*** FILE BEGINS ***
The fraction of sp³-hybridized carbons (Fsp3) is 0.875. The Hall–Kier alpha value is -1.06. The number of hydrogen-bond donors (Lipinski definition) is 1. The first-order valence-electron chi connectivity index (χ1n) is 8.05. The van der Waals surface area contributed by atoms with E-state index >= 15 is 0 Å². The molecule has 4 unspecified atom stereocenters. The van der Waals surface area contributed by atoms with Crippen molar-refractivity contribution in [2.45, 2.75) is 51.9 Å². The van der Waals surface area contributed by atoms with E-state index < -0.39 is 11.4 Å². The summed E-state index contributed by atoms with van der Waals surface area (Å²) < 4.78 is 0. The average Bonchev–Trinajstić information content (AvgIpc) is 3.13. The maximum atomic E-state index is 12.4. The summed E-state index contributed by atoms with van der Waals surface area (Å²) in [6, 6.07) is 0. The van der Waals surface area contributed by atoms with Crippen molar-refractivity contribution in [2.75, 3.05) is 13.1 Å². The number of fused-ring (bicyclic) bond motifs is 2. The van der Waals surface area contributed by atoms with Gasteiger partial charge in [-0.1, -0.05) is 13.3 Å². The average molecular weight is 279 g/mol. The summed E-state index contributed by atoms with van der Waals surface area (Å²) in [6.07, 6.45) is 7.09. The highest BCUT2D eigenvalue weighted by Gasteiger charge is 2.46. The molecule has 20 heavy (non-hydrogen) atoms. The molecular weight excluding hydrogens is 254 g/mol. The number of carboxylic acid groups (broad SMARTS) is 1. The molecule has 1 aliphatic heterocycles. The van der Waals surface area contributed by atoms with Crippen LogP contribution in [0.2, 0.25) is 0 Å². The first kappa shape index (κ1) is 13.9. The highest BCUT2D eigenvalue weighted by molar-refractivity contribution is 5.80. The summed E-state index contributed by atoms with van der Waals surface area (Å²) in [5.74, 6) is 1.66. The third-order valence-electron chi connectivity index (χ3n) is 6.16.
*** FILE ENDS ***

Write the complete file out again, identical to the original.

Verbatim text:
The fraction of sp³-hybridized carbons (Fsp3) is 0.875. The Hall–Kier alpha value is -1.06. The number of hydrogen-bond donors (Lipinski definition) is 1. The first-order valence-electron chi connectivity index (χ1n) is 8.05. The van der Waals surface area contributed by atoms with E-state index >= 15 is 0 Å². The molecule has 4 unspecified atom stereocenters. The van der Waals surface area contributed by atoms with Crippen molar-refractivity contribution in [2.45, 2.75) is 51.9 Å². The van der Waals surface area contributed by atoms with E-state index < -0.39 is 11.4 Å². The summed E-state index contributed by atoms with van der Waals surface area (Å²) < 4.78 is 0. The average Bonchev–Trinajstić information content (AvgIpc) is 3.13. The maximum atomic E-state index is 12.4. The summed E-state index contributed by atoms with van der Waals surface area (Å²) in [6, 6.07) is 0. The van der Waals surface area contributed by atoms with Crippen molar-refractivity contribution in [2.75, 3.05) is 13.1 Å². The number of fused-ring (bicyclic) bond motifs is 2. The van der Waals surface area contributed by atoms with Gasteiger partial charge in [-0.1, -0.05) is 13.3 Å². The average molecular weight is 279 g/mol. The summed E-state index contributed by atoms with van der Waals surface area (Å²) in [6.07, 6.45) is 7.09. The highest BCUT2D eigenvalue weighted by Gasteiger charge is 2.46. The molecule has 20 heavy (non-hydrogen) atoms. The molecular weight excluding hydrogens is 254 g/mol. The number of carboxylic acid groups (broad SMARTS) is 1. The molecule has 1 aliphatic heterocycles. The van der Waals surface area contributed by atoms with Crippen LogP contribution in [0.2, 0.25) is 0 Å². The first kappa shape index (κ1) is 13.9. The highest BCUT2D eigenvalue weighted by molar-refractivity contribution is 5.80. The summed E-state index contributed by atoms with van der Waals surface area (Å²) in [5.74, 6) is 1.66. The third-order valence-electron chi connectivity index (χ3n) is 6.16.